My final comments on the construction are about the gathered waist. I wouldn’t usually choose gathers but I think it works here. It was a little tricky to gather the front evenly into the waistband because the pockets made too many layers. Overall I’m pleased though, I think the result is pretty even and suits the loose shape of the boilersuit.

So I still haven’t made myself some jeans, they’re on my bucket list I guess. This fabric would absolutely work as jeans- especially a wide leg or loose fit pair. I also quite fancied making a pinafore style dress out of it, maybe next time. I think a dress would look especially nice in the darker colour of this fabric that is also available.

That’s all from me today, you can find more of my makes on instagram at @zoesewstoo

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A New Dawn

My first pair of “me-made” jeans were in December 2018. I was armed with some secondhand raw denim and a pinterest page of vintage Levi's and Wranglers circa 1959, and I'd requested the Dawn Jeans Pattern by Megan Nielsen for Christmas. I even printed the pattern (all 4 views) at the copy shop. It was so exciting.

I spent a few nightly sessions in my sewing room fitting and re-fitting, and made a pair that suited my humble experience perfectly. I immediately made another “nice” pair from the altered pattern. If I want another version of something- the best decision has always been to sew the second garment immediately after the first, while everything is set up and the instructions are still in your mind. Now, rigid denim relaxes over time and with wear. These well-loved couple did not. They slowly got tighter over the winter and into the spring, until I couldn't zip them anymore. Gaining some weight didn't bother me, but losing my dream jeans did.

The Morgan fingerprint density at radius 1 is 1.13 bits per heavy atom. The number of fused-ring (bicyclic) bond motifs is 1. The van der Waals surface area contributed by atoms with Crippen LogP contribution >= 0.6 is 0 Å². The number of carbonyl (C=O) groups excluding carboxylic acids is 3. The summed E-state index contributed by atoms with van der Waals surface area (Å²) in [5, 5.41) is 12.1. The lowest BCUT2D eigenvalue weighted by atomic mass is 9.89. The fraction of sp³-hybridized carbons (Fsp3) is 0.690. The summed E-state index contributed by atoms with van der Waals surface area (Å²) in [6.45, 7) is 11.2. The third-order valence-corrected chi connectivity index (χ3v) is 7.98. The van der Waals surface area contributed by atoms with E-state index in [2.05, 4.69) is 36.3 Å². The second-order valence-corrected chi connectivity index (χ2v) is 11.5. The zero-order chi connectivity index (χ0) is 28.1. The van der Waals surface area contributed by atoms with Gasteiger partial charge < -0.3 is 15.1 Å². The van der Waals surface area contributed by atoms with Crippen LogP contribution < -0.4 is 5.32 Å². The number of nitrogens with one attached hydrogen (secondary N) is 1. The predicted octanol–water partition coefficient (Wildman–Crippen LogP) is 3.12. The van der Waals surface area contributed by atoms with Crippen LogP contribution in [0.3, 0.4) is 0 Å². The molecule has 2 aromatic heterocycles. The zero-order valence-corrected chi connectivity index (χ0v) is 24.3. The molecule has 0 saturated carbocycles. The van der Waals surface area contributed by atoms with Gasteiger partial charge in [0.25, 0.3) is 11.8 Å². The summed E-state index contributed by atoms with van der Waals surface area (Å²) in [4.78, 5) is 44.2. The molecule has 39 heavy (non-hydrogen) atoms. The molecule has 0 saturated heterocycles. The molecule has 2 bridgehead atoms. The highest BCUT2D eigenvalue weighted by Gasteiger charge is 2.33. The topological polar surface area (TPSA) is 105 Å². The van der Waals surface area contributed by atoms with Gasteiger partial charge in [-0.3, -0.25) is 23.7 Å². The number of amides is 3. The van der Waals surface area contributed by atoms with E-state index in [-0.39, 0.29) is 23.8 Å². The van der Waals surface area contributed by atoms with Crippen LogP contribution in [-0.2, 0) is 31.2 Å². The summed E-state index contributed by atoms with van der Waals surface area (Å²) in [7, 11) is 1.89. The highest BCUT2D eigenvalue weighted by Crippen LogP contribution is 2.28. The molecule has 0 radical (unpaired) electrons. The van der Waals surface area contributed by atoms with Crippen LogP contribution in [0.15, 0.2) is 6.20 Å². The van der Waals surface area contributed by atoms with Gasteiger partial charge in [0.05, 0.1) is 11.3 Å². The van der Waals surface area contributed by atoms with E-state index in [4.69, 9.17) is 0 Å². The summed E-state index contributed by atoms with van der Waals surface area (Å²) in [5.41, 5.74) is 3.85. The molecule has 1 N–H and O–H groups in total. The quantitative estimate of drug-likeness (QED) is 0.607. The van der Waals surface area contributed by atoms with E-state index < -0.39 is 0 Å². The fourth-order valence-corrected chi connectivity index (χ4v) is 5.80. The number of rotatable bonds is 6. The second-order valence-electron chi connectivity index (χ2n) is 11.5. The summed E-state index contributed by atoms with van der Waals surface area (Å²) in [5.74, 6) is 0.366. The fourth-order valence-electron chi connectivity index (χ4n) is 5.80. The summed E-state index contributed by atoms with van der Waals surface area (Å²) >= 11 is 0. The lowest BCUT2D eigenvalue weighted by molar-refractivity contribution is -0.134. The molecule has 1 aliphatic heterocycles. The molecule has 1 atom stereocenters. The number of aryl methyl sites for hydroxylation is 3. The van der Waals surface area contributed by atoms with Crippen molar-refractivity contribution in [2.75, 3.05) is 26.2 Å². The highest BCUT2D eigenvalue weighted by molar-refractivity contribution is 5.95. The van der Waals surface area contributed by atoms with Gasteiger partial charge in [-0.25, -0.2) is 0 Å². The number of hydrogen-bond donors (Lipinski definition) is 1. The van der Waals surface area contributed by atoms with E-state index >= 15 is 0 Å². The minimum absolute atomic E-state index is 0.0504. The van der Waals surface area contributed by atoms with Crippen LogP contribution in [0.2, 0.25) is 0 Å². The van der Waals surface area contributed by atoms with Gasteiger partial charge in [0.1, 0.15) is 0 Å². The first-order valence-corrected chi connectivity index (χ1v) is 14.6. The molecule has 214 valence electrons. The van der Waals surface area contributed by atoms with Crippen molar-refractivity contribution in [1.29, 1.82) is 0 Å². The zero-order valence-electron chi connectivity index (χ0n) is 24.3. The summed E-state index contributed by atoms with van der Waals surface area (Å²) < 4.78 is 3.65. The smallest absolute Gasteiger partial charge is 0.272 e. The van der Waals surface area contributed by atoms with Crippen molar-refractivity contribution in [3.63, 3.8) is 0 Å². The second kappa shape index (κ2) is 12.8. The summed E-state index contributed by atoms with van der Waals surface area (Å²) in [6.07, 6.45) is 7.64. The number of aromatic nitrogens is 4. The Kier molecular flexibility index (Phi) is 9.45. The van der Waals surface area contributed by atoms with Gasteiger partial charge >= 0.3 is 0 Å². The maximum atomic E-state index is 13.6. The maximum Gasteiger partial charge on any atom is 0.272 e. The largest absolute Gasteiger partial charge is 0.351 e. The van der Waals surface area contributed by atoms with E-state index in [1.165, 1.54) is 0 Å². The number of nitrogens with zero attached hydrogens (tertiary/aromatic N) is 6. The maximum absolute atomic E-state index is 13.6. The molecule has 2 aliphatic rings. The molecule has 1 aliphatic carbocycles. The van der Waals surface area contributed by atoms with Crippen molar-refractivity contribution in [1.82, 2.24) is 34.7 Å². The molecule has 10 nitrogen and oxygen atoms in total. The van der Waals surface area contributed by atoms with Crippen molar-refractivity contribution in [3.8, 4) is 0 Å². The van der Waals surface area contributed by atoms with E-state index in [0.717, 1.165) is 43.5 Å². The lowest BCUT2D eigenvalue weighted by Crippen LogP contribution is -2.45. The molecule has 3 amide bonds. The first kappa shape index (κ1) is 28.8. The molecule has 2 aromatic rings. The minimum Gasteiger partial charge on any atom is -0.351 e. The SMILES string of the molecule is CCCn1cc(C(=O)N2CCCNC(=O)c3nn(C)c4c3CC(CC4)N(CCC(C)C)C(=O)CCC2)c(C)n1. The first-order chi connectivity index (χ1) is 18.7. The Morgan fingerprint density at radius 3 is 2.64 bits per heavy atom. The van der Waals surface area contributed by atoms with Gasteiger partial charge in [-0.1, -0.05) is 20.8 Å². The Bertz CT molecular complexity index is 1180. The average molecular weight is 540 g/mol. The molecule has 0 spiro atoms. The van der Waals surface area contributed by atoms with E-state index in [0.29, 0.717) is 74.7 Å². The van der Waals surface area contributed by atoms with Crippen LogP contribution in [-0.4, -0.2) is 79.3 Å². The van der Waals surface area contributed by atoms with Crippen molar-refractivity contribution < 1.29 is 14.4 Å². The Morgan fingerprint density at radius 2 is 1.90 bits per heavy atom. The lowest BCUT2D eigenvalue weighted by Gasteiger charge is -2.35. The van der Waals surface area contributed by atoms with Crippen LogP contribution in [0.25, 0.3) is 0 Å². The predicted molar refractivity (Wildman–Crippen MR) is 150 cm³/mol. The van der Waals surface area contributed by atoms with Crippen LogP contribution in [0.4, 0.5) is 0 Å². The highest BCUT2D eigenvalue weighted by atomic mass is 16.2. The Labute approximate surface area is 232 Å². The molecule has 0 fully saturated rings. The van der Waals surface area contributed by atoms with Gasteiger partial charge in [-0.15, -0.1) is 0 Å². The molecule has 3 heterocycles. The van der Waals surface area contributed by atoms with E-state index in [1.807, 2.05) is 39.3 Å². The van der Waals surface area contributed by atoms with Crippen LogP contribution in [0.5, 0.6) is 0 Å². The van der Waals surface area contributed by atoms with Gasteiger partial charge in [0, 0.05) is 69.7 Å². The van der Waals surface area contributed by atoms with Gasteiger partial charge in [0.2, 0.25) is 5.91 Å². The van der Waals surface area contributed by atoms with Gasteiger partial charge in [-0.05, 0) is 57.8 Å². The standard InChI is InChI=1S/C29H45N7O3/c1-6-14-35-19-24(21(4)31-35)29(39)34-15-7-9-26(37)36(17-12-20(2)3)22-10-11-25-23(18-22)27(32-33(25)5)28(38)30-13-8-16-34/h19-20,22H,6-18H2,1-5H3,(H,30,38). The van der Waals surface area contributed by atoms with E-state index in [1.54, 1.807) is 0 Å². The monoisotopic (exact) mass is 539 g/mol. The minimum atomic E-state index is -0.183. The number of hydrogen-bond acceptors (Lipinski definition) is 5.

In the meantime, I made a few other jeans patterns, 2 looser fits and a stretch pair, and occasionally contemplated trying to fit back in my original Dawns.

Then one day in August, it happened again. I found some rigid 12 oz denim at my favourite thrift store. It was time to re-print the pattern and do it all again.

I needed to sew for myself today, and not 6 months ago or next year.

Then I saw this Robert Kaufman Selvedge Denim Fabric.

I'd never seen anything like it.

I knew these were going to be good jeans, whatever the size.

Here are the details:

The weight is almost identical to my other 12oz denim, I'm confident its between 10 and 13oz.

It is indigo, I pre-washed it 2x in warm water to avoid blue hands in the construction process. (It worked well, and the hem of my white tee is clear despite rubbing the jeans waistband all day.)

It is a tight weave. My sewing machine sensor hates that, so I used 110 gauge denim needles this time and they worked amazingly well. My machine didn't beep at me once!